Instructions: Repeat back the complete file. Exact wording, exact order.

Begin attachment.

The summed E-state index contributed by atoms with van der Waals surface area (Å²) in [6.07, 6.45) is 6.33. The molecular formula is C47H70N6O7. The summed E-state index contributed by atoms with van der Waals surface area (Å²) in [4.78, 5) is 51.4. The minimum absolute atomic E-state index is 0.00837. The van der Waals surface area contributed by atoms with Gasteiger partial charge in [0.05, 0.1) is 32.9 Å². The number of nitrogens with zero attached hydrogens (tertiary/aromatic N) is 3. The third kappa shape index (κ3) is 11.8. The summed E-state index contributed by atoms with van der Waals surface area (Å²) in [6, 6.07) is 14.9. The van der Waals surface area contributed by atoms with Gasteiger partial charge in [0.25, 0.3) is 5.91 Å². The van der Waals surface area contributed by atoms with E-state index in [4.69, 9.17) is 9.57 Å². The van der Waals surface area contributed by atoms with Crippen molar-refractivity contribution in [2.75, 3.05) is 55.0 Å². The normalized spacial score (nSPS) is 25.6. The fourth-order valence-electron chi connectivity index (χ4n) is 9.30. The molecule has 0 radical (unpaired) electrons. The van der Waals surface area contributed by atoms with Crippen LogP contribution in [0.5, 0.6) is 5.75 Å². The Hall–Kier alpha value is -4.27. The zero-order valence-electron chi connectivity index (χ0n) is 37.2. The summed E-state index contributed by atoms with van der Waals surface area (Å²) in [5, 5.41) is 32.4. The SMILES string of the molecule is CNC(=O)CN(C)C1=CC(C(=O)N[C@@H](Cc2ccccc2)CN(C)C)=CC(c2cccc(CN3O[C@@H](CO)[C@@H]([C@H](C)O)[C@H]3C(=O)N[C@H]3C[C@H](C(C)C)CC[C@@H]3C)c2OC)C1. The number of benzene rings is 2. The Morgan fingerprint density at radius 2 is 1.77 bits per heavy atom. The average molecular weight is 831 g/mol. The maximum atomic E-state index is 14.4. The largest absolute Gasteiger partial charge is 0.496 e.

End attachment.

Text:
The summed E-state index contributed by atoms with van der Waals surface area (Å²) in [6.07, 6.45) is 6.33. The molecular formula is C47H70N6O7. The summed E-state index contributed by atoms with van der Waals surface area (Å²) in [4.78, 5) is 51.4. The minimum absolute atomic E-state index is 0.00837. The van der Waals surface area contributed by atoms with Gasteiger partial charge in [0.05, 0.1) is 32.9 Å². The number of nitrogens with zero attached hydrogens (tertiary/aromatic N) is 3. The third kappa shape index (κ3) is 11.8. The summed E-state index contributed by atoms with van der Waals surface area (Å²) in [6, 6.07) is 14.9. The van der Waals surface area contributed by atoms with Gasteiger partial charge in [0.25, 0.3) is 5.91 Å². The van der Waals surface area contributed by atoms with E-state index in [4.69, 9.17) is 9.57 Å². The van der Waals surface area contributed by atoms with Crippen molar-refractivity contribution in [2.75, 3.05) is 55.0 Å². The normalized spacial score (nSPS) is 25.6. The fourth-order valence-electron chi connectivity index (χ4n) is 9.30. The molecule has 0 radical (unpaired) electrons. The van der Waals surface area contributed by atoms with Crippen LogP contribution in [0.5, 0.6) is 5.75 Å². The Hall–Kier alpha value is -4.27. The zero-order valence-electron chi connectivity index (χ0n) is 37.2. The summed E-state index contributed by atoms with van der Waals surface area (Å²) in [5, 5.41) is 32.4. The SMILES string of the molecule is CNC(=O)CN(C)C1=CC(C(=O)N[C@@H](Cc2ccccc2)CN(C)C)=CC(c2cccc(CN3O[C@@H](CO)[C@@H]([C@H](C)O)[C@H]3C(=O)N[C@H]3C[C@H](C(C)C)CC[C@@H]3C)c2OC)C1. The number of benzene rings is 2. The Morgan fingerprint density at radius 2 is 1.77 bits per heavy atom. The average molecular weight is 831 g/mol. The maximum atomic E-state index is 14.4. The largest absolute Gasteiger partial charge is 0.496 e.